Here are some more Haywood Co. Tennessee facts followed by a story about spirits that are still close to their homes..
HILLVILLE: Located in southern part of county and first called Moore’s as the first elections were held in Alfred Moore’s home. Later it was named Hillville for Fountain P. Hill in whose home the post office was established. Mt. Pleasant United Methodist Church, “Do-Me-Good,” was organized circa 1830. Hillville was a stage coach stop between Nashville and Memphis and the coach crossed Hatchie River by ferry at Estanaula. A Chickasaw Indian Burial Ground is located here and is now part of Hatchie National Wildlife Refuge.*
Mt Pleasant United Methodist Cemetery another beautiful historic cemetery.
This story was shared with me years ago by a gentleman(Mr. Edwards) who hung around Grandfather’s store. I remember this story because it was during the time they were constructing the “interstate”.
Mr. Edwards was from the Hillville community a hunter and a fisherman. His family he told me arrived in the Hillville area in 1835. He said his grandfather told him this story when he was a little boy.
Hillville was one of the stops on the stage coach route from Nashville to Memphis in the 1840’s . His grandfather told him there was an Inn for the travelers to have a meal or even spend the night. They would trade out the horses for the next part of their journey, From Hillville they would cross the Hatchie River at Estanaula by ferry. Estanaula at that time had a hotel and several other businesses. Lumber ,cotton and other goods were shipped and received at this location.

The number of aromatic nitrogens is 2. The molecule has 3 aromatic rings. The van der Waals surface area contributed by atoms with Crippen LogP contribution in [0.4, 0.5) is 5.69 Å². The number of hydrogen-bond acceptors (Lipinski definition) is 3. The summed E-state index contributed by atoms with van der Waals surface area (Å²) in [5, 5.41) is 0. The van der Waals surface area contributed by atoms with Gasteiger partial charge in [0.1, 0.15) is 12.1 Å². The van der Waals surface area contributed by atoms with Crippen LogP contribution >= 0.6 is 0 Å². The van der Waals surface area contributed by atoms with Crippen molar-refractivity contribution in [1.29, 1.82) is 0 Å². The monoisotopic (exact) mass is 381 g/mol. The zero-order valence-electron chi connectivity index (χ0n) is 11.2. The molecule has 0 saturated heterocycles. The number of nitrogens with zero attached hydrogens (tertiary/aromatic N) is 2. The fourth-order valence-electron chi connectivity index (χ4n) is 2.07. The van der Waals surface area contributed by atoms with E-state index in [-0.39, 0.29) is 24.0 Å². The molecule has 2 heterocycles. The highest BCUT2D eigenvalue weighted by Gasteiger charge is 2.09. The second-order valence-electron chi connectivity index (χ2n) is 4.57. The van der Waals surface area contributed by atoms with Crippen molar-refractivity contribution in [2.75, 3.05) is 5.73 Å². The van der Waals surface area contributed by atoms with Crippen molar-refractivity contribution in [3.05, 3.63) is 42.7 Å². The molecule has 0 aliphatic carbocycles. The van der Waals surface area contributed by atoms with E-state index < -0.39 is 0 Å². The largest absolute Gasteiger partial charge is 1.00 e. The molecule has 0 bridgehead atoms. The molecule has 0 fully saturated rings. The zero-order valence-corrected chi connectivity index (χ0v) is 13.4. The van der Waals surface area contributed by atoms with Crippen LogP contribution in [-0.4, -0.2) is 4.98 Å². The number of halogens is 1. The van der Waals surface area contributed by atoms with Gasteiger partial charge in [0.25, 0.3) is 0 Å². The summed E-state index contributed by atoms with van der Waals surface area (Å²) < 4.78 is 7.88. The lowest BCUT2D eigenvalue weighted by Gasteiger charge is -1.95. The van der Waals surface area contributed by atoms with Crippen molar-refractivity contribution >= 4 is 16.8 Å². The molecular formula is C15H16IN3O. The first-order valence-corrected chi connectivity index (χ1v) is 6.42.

Since there would be a lot of money trading hands this made this area a prime site for robbers.
According to Mr. Edwards there was on gang that terrified the area for a few years. Finally the plantation owners, lumberman and concerned citizens formed a vigilante group . Then one day they caught the gang in the act of terrifying a group on a stage coach. After they got the stage on it’s way they took the guilty parties and hung them from the trees in the Hatchie Bottom. Far enough in the bottoms no one would see them hanging.
The robberies stopped but odd sightings and sounds could be heard in the area the men were hung. It was said the hanging trees died and the area would not grow vegetation. The moans of the hanging men can still be heard according to what Mr Edward’s grandfather told him.
Mr. Edwards said he and his friends would go looking for the site but every time they got close something would scare them off. They were told Mr. Powell’s men would not go close to the area when they were harvesting lumber.
He just laughed and said “this is just one of the stories that would curl your hair”.
Sometime I will share some of the other stories I heard siting by the stove in “Pop’s store.